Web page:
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What is the Best Roof for Fire?

Wildfires are growing in size, speed and frequency. California, for example, experienced its second-largest fire on record last year when the Dixie fire burned nearly 1,000,000 acres.

Wildfire frequency is also surging in regions that haven’t historically been at risk. Ivan O’Neill, co-founder of Madronus Wildfire Defense and NFPA Certified Wildfire Mitigation Specialist, warns that “many people think of wildfires as a western U.S. problem, but we’re already seeing wildfires become larger and more frequent in the Southeast and upper Midwest, which is just the beginning of what will happen over the next 10 years. Studies conclude that large wildfires will become more frequent and threaten homes in places like Georgia, North Carolina, Maine, New Jersey, Texas and Minnesota. We see fire-resistant roofs being a required feature for new and old homes, and it’s important that homeowners begin planning for the new normal now.”

Since the roof plays a vital role in protecting a home from fire and embers, it’s important for homeowners to know what to look for in a fire-resistant roof and what steps to take to protect their home, including:

What to Look for in a Fire-Resistant Roof 

The UL790 (ASTM E 108) tests are considered the national standard for how a roof assembly performs against fire when exposed to fire sources originating from outside the building.

Testing is specified by Underwriters Laboratories (UL), a not-for-profit organization that tests and certifies building materials.

To meet UL standards and receive a fire Class A, B, or C rating, roof coverings (a.k.a. the roofing material) must provide a degree of protection against flame penetration to the underlying deck and the attic space without producing flying embers or slipping from their installed position. Roofs that are unable to meet this standard are considered unrated.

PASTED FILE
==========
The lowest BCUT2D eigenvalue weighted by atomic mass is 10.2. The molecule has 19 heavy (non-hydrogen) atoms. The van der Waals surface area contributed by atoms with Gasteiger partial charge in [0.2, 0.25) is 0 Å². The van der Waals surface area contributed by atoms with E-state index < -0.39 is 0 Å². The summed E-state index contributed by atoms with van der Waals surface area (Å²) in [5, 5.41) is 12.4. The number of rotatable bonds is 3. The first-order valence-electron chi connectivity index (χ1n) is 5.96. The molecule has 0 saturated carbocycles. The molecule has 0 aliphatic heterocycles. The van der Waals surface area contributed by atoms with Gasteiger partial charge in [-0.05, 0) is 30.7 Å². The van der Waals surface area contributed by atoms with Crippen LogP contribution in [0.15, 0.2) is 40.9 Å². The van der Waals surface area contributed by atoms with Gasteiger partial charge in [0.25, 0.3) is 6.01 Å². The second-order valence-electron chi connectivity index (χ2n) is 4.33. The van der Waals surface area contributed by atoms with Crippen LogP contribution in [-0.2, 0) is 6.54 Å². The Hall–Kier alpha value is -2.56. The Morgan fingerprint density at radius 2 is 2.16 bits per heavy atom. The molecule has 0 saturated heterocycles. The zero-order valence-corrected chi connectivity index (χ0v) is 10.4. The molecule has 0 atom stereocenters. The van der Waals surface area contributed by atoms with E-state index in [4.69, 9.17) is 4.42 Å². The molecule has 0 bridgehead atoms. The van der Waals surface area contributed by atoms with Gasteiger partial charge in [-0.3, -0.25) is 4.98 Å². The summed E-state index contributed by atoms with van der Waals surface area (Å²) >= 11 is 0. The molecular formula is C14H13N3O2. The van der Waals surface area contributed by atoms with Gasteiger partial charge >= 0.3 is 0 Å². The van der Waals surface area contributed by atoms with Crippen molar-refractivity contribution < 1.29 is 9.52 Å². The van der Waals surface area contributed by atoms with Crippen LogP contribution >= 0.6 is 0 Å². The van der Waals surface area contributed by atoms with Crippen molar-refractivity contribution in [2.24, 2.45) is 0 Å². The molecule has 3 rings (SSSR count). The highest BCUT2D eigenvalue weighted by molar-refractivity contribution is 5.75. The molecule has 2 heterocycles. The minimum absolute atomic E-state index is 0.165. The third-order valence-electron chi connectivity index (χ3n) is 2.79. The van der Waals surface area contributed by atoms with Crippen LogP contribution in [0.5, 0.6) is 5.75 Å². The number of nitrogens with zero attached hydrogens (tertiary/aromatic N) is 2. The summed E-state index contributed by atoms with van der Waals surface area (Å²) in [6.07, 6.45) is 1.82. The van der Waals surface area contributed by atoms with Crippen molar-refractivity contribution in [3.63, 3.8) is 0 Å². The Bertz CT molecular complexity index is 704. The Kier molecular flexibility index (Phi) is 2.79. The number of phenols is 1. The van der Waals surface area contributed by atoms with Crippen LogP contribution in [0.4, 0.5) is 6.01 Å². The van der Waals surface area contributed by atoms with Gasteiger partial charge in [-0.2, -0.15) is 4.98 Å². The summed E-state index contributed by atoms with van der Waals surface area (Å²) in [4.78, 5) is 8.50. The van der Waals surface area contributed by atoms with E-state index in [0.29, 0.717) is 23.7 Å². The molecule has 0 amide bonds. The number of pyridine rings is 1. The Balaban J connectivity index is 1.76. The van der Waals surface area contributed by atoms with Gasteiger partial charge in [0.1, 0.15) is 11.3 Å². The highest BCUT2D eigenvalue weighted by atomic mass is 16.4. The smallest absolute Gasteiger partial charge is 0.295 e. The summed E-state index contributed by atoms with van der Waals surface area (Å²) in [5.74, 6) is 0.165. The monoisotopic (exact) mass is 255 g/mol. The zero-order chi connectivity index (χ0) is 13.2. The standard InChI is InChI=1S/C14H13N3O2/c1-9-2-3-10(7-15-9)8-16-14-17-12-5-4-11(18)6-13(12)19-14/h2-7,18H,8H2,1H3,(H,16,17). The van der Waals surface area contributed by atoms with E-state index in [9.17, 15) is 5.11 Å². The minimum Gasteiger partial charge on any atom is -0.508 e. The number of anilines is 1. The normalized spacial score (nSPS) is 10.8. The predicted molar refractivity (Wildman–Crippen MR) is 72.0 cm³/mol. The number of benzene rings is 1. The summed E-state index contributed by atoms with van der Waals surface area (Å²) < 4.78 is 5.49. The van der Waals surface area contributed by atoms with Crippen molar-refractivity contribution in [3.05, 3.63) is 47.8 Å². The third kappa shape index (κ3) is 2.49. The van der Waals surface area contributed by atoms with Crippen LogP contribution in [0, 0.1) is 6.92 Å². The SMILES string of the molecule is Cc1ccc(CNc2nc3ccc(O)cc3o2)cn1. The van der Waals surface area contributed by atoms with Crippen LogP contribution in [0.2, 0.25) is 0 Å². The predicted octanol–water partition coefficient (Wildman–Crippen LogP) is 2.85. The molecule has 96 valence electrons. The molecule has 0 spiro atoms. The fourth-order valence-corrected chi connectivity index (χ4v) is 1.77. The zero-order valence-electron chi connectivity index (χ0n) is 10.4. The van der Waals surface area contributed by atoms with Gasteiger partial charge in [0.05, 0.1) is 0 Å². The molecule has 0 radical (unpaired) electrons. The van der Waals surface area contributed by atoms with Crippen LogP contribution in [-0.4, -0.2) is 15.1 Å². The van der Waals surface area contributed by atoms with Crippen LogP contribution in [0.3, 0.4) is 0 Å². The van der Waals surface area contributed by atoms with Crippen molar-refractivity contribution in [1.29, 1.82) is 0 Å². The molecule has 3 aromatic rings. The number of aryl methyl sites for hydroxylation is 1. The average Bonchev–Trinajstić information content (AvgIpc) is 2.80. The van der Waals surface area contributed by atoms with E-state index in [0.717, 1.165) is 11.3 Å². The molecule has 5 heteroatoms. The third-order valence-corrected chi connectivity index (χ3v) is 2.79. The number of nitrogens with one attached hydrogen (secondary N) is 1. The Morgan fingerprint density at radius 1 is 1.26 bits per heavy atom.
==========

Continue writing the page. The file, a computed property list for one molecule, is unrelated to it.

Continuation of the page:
The best type of roof for fire resistance will have a Class A rating.

Class A

Class A roofing materials have proven themselves effective against the most severe fire testing. They provide the best protection against flame penetration as stand-alone roofing products with excellent resistance to surface flame spread without the need for chemical treatments or additional underlying roofing materials.

Class B

Class B roofing materials have proven themselves effective against moderate fire exposure. Some roofing materials may be infused with fire-retardant chemicals to meet Class B requirements.

Class C

Class C roofing materials have proven themselves effective against light fire exposure only. Class C materials include reconstituted wood products and untreated wood shakes.

Unrated

Unrated roofing materials are unable to meet any of the above classifications and would not be recommended for homes in fire-prone areas.

How Common Roofing Materials Perform Against Fire

When it comes to fire, not all roofing materials are created equal. In addition to looking for a Class A-rated roofing material, consider the pros and cons of common roofing materials when searching for the best roof for fire.

Asphalt Shingles

Many asphalt shingle products come with a Class A fire rating. However, as a petroleum-based product, asphalt is extremely flammable. To achieve a Class A fire rating, asphalt shingles are coated with granules that give them surface-level fire resistance. If flames come in contact with the underlying asphalt, it’s more likely to catch on fire than a non-combustible roofing material, such as metal.

Most insurance companies prefer metal roofs to asphalt shingle roofs due to their longevity and durability. Scott Johnson of Marindependent Insurance Services explains that “many insurers will not accept homes that have asphalt shingle roofs older than 20 years, however, they will often insure homes with much older metal roofs due to their longevity, durability and superior resistance to fire. As an insurance agent, I certainly feel more confident shopping for a client's policy when they have a metal roof in place.”